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Global Volcanism Program | Image GVP-06901

The elongated NNW-trending edifice of 5697-m-high Lastarria volcano rises above pyroclastic-flow deposits that form an extensive apron below the northern flanks of the volcano.  Five nested craters are found along a semi-arcuate line on the summit ridge.  The youngest feature is a lava dome that overlaps the northern crater rim.  Persistent fumarolic activity occurs at the summit and NW flank, and small sulfur flows 350 m long have been produced by melting of extensive sulfur deposits in the summit region. Photo by Paula Cornejo, courtesy of Oscar González-Ferrán (University of Chile).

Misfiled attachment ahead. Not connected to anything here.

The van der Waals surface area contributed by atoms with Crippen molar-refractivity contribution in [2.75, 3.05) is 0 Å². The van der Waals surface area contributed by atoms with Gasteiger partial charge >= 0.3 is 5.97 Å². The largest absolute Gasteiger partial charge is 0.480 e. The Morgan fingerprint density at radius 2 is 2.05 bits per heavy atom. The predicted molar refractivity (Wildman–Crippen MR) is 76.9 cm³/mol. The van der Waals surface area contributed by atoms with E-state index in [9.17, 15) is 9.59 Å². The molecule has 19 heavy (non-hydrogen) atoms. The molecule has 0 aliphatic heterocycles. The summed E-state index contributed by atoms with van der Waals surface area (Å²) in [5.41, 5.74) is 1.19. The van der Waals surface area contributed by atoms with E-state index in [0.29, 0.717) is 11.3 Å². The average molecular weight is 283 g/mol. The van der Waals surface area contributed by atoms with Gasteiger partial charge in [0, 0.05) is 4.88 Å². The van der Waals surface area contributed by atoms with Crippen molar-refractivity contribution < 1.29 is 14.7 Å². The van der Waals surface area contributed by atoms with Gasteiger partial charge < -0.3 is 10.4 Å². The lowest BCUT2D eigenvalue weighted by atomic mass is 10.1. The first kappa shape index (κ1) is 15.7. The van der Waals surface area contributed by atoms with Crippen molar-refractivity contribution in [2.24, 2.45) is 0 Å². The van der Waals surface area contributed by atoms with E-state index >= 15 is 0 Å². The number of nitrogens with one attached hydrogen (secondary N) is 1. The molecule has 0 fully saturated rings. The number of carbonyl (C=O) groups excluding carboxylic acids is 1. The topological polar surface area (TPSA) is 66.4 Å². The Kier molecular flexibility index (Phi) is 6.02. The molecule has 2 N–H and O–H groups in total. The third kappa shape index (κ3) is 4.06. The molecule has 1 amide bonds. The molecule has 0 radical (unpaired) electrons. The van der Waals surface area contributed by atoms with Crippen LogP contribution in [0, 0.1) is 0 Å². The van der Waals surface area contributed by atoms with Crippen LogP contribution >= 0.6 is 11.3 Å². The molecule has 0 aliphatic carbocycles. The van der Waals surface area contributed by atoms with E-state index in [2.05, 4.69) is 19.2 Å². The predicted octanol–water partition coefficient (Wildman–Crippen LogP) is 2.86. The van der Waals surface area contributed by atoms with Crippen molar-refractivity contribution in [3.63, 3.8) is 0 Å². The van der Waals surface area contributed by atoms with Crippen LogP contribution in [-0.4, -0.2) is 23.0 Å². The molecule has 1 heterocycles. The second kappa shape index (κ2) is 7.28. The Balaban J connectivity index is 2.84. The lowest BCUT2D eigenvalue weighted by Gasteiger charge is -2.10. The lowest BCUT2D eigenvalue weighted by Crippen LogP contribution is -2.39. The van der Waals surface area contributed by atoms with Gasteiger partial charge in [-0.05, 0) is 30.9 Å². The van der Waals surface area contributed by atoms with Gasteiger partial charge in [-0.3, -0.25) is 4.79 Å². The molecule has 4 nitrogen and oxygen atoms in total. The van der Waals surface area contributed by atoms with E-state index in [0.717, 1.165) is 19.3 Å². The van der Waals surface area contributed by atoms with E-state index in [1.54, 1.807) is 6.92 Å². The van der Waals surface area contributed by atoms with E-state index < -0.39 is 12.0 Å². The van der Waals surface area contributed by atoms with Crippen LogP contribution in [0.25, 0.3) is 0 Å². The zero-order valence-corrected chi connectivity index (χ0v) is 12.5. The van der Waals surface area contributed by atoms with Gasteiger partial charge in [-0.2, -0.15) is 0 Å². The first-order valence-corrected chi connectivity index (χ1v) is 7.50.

The elongated NNW-trending edifice of 5697-m-high Lastarria volcano rises above pyroclastic-flow deposits that form an extensive apron below the northern flanks of the volcano. Five nested craters are found along a semi-arcuate line on the summit ridge. The youngest feature is a lava dome that overlaps the northern crater rim. Persistent fumarolic activity occurs at the summit and NW flank, and small sulfur flows 350 m long have been produced by melting of extensive sulfur deposits in the summit region.

Photo by Paula Cornejo, courtesy of Oscar González-Ferrán (University of Chile).


Lastarria